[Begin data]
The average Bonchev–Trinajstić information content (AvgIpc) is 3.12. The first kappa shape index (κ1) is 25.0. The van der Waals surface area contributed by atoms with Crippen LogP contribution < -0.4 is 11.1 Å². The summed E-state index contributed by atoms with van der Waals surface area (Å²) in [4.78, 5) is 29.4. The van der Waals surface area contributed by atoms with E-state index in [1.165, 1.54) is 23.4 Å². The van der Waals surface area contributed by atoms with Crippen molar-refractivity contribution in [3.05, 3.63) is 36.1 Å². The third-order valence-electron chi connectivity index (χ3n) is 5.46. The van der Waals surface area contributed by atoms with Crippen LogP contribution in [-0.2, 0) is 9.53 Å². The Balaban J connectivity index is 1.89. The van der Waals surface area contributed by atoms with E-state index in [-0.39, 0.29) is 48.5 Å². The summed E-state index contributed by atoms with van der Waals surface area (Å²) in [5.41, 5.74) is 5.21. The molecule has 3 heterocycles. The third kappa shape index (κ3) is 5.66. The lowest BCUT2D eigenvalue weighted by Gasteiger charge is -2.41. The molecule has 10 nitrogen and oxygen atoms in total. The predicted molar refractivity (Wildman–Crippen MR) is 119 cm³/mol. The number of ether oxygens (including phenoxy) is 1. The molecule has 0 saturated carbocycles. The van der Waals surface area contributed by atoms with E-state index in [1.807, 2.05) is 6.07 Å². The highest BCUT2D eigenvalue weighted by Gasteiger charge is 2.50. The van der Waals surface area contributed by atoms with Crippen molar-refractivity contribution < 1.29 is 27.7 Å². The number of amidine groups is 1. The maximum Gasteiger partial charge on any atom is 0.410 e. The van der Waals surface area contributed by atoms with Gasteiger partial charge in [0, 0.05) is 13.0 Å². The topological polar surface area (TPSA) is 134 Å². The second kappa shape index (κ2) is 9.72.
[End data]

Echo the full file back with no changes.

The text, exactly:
The average Bonchev–Trinajstić information content (AvgIpc) is 3.12. The first kappa shape index (κ1) is 25.0. The van der Waals surface area contributed by atoms with Crippen LogP contribution < -0.4 is 11.1 Å². The summed E-state index contributed by atoms with van der Waals surface area (Å²) in [4.78, 5) is 29.4. The van der Waals surface area contributed by atoms with E-state index in [1.165, 1.54) is 23.4 Å². The van der Waals surface area contributed by atoms with Crippen molar-refractivity contribution in [3.05, 3.63) is 36.1 Å². The third-order valence-electron chi connectivity index (χ3n) is 5.46. The van der Waals surface area contributed by atoms with Crippen LogP contribution in [-0.2, 0) is 9.53 Å². The Balaban J connectivity index is 1.89. The van der Waals surface area contributed by atoms with E-state index in [-0.39, 0.29) is 48.5 Å². The summed E-state index contributed by atoms with van der Waals surface area (Å²) in [5.41, 5.74) is 5.21. The molecule has 3 heterocycles. The third kappa shape index (κ3) is 5.66. The lowest BCUT2D eigenvalue weighted by Gasteiger charge is -2.41. The molecule has 10 nitrogen and oxygen atoms in total. The predicted molar refractivity (Wildman–Crippen MR) is 119 cm³/mol. The number of ether oxygens (including phenoxy) is 1. The molecule has 0 saturated carbocycles. The van der Waals surface area contributed by atoms with E-state index in [1.807, 2.05) is 6.07 Å². The highest BCUT2D eigenvalue weighted by Gasteiger charge is 2.50. The van der Waals surface area contributed by atoms with Crippen molar-refractivity contribution < 1.29 is 27.7 Å². The number of amidine groups is 1. The maximum Gasteiger partial charge on any atom is 0.410 e. The van der Waals surface area contributed by atoms with Gasteiger partial charge in [0, 0.05) is 13.0 Å². The topological polar surface area (TPSA) is 134 Å². The second kappa shape index (κ2) is 9.72.